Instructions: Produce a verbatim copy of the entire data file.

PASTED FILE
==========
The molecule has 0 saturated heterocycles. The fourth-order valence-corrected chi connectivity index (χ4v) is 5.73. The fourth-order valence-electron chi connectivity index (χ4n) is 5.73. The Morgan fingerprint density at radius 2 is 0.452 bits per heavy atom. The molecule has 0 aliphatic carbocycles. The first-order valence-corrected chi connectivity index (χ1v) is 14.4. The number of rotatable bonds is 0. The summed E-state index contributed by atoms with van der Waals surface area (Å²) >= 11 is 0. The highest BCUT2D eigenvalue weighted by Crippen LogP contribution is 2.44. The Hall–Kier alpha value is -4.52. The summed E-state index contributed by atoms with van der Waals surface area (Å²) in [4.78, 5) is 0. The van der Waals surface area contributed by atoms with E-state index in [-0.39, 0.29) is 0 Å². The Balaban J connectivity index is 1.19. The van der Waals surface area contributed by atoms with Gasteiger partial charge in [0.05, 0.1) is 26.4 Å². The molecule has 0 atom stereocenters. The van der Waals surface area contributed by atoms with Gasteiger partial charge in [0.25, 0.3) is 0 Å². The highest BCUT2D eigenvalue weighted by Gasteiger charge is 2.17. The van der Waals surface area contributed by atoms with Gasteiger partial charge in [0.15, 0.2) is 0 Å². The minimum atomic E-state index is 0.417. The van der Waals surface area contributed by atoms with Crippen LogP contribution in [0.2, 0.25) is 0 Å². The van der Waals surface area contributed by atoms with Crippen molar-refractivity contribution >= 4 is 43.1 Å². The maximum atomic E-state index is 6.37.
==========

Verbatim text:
The molecule has 0 saturated heterocycles. The fourth-order valence-corrected chi connectivity index (χ4v) is 5.73. The fourth-order valence-electron chi connectivity index (χ4n) is 5.73. The Morgan fingerprint density at radius 2 is 0.452 bits per heavy atom. The molecule has 0 aliphatic carbocycles. The first-order valence-corrected chi connectivity index (χ1v) is 14.4. The number of rotatable bonds is 0. The summed E-state index contributed by atoms with van der Waals surface area (Å²) >= 11 is 0. The highest BCUT2D eigenvalue weighted by Crippen LogP contribution is 2.44. The Hall–Kier alpha value is -4.52. The summed E-state index contributed by atoms with van der Waals surface area (Å²) in [4.78, 5) is 0. The van der Waals surface area contributed by atoms with E-state index in [-0.39, 0.29) is 0 Å². The Balaban J connectivity index is 1.19. The van der Waals surface area contributed by atoms with Gasteiger partial charge in [0.05, 0.1) is 26.4 Å². The molecule has 0 atom stereocenters. The van der Waals surface area contributed by atoms with Gasteiger partial charge in [0.25, 0.3) is 0 Å². The highest BCUT2D eigenvalue weighted by Gasteiger charge is 2.17. The van der Waals surface area contributed by atoms with Gasteiger partial charge in [0.15, 0.2) is 0 Å². The minimum atomic E-state index is 0.417. The van der Waals surface area contributed by atoms with Crippen LogP contribution in [0.2, 0.25) is 0 Å². The van der Waals surface area contributed by atoms with Crippen molar-refractivity contribution >= 4 is 43.1 Å². The maximum atomic E-state index is 6.37.